he University hosted the first international 2017 KAUST Research Conference on Environmental Epigenetics from February 12 to February 15. The conference marked a strategic collaborative research program between the KAUST Environmental Epigenetics Program (KEEP), the Center for Epigenetics and Metabolism (CEM) at the University of California, Irvine, and the Gene Expression Laboratory at the Salk Institute for Biological Studies in California, U.S. The event covered the multifaceted, mechanistic roles that the epigenome and phenotypic variation play in development, cell and tissue identity, adaptation, tissue regeneration and inheritance.
"Every cell or organism’s identity and performance is the result of a dynamic process comprising a continuous dialogue between the genome and the environment ending with the building of what we call 'cell memory.' This memory contains several layers or programs enabling adaptation to naturally changing environmental condition," Orlando explained.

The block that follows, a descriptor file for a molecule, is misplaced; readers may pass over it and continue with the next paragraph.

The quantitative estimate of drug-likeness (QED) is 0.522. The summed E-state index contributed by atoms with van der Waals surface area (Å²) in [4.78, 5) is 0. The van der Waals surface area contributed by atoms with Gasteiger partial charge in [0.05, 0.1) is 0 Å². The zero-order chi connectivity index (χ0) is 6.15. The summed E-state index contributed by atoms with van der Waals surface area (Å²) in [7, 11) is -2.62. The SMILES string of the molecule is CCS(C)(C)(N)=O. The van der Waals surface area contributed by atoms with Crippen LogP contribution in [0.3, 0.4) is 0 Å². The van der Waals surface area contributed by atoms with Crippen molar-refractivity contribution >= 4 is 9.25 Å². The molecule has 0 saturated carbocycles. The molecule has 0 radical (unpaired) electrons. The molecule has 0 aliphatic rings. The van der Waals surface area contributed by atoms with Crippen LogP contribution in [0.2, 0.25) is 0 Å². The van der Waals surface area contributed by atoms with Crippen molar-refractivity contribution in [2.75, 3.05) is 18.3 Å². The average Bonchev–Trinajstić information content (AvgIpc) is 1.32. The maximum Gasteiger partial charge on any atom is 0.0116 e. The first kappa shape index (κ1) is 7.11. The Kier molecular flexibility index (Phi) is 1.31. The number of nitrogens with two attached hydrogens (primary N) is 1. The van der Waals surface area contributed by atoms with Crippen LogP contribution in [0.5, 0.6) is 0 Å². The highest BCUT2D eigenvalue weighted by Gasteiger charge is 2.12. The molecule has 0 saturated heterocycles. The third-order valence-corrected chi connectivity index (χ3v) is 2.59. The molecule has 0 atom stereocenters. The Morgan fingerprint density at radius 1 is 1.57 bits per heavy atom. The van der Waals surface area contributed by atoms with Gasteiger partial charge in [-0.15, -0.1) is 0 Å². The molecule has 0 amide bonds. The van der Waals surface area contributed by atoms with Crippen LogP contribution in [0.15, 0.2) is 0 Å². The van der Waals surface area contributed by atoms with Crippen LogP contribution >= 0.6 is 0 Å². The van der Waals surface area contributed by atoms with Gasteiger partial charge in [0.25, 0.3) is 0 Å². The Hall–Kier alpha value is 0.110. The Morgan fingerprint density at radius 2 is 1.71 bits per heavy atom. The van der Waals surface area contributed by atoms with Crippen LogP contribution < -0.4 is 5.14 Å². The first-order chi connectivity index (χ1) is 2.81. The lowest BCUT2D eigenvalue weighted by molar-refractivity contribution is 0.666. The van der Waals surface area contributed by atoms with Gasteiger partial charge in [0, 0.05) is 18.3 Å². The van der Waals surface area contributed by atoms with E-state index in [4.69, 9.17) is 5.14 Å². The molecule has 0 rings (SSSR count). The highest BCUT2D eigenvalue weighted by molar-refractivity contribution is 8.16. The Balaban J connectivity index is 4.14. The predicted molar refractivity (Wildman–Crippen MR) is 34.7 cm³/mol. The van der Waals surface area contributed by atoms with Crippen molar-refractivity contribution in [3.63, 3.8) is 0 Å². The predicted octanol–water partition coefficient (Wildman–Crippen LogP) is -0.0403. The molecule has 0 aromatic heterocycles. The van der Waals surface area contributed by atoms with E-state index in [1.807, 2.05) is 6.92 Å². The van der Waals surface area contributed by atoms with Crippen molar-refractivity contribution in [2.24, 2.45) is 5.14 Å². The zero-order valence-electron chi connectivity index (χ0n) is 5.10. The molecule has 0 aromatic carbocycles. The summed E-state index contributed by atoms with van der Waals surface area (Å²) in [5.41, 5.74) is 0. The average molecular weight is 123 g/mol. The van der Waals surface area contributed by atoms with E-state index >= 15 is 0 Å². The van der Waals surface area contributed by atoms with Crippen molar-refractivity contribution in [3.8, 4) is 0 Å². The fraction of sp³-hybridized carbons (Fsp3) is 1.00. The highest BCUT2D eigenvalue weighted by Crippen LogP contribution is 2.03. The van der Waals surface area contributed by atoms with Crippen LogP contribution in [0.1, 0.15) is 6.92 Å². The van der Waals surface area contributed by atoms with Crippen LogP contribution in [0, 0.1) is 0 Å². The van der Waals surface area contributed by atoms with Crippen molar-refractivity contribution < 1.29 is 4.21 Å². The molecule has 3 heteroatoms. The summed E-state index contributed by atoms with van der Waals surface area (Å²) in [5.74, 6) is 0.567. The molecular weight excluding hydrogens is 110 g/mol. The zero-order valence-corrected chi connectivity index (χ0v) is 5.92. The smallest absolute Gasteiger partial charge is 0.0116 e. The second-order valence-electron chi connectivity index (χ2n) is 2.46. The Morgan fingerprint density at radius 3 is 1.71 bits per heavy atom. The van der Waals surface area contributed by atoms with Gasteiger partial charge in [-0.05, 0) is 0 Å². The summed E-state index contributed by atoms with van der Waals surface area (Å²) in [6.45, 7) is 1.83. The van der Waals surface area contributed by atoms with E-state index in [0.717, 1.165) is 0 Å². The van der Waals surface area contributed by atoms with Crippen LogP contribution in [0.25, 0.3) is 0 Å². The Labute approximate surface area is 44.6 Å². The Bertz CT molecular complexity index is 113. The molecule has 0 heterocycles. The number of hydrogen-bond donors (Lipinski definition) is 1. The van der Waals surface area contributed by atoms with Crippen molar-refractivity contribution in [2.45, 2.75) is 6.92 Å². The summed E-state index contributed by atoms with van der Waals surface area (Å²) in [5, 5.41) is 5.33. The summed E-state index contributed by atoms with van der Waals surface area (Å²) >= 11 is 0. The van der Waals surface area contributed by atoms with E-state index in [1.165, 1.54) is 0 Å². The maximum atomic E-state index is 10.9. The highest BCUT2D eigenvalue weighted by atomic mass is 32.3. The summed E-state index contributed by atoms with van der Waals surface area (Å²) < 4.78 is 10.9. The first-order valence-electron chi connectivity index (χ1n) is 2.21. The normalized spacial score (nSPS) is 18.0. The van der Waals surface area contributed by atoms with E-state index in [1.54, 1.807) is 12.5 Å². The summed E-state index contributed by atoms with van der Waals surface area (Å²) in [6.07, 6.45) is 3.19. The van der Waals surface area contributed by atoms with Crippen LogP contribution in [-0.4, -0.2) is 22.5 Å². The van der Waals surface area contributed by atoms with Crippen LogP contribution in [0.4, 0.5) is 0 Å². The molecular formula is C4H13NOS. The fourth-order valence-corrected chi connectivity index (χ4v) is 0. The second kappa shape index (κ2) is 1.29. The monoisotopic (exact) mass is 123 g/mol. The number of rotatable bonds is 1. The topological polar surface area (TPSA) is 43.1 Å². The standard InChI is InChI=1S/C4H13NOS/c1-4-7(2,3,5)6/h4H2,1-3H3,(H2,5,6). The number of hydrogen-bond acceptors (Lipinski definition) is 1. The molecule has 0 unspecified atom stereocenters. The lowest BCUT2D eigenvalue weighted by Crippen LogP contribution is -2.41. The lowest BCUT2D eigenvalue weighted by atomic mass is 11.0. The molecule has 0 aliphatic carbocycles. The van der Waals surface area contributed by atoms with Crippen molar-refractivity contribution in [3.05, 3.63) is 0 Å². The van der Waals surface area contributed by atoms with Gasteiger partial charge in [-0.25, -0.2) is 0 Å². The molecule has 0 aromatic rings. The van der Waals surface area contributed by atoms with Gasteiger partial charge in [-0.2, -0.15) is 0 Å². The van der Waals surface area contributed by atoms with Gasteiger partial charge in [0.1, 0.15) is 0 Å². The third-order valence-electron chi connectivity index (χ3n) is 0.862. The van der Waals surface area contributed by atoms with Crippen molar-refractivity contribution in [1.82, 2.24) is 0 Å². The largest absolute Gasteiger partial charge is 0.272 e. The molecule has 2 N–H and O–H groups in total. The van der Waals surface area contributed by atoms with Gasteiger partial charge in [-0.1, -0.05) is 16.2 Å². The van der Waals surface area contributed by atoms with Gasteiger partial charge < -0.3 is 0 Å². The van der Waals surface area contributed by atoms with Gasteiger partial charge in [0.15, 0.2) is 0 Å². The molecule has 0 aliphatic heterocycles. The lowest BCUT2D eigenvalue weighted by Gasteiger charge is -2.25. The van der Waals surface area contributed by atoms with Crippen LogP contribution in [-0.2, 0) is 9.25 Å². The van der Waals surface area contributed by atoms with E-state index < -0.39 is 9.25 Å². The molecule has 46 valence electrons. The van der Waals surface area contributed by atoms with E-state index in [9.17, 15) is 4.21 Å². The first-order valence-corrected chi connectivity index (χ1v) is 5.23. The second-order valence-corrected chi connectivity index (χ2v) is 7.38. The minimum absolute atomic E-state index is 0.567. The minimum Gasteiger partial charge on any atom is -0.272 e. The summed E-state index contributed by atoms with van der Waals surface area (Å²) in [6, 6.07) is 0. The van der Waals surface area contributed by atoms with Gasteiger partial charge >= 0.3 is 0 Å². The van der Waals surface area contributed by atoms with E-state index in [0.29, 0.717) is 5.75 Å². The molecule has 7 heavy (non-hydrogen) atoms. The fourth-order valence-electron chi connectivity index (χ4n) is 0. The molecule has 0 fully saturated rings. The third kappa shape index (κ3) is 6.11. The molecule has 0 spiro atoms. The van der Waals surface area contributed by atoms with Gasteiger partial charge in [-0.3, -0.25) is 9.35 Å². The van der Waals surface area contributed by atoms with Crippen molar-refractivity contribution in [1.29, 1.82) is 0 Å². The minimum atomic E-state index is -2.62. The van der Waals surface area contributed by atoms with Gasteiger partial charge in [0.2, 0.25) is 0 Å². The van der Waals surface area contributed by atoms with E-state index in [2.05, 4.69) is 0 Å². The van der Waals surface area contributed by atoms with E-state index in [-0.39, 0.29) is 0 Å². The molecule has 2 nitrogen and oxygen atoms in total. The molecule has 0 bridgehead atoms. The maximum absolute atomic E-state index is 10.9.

"Epigenetics research investigates how a given cell or organism can fix and regulate the switch on or off for those different programs, revealing the multifaceted nature of genetic information and biodiversity. We can now measure the molecular and chemical parameters behind these processes, making it possible to unravel the molecular basis of genome function in diverse organisms as well as in human health and disease," he continued.
"We would also like the interdisciplinary and multisystems flavor of the conference to be an original cultural proposal in the field that we hope will make this event unique, and we hope that it will take place again in the future," he added. “The study of biodiversity also reflects the spirit of our University, a place where we promote a culture beyond science, but which highlights how science contributes to bringing us together."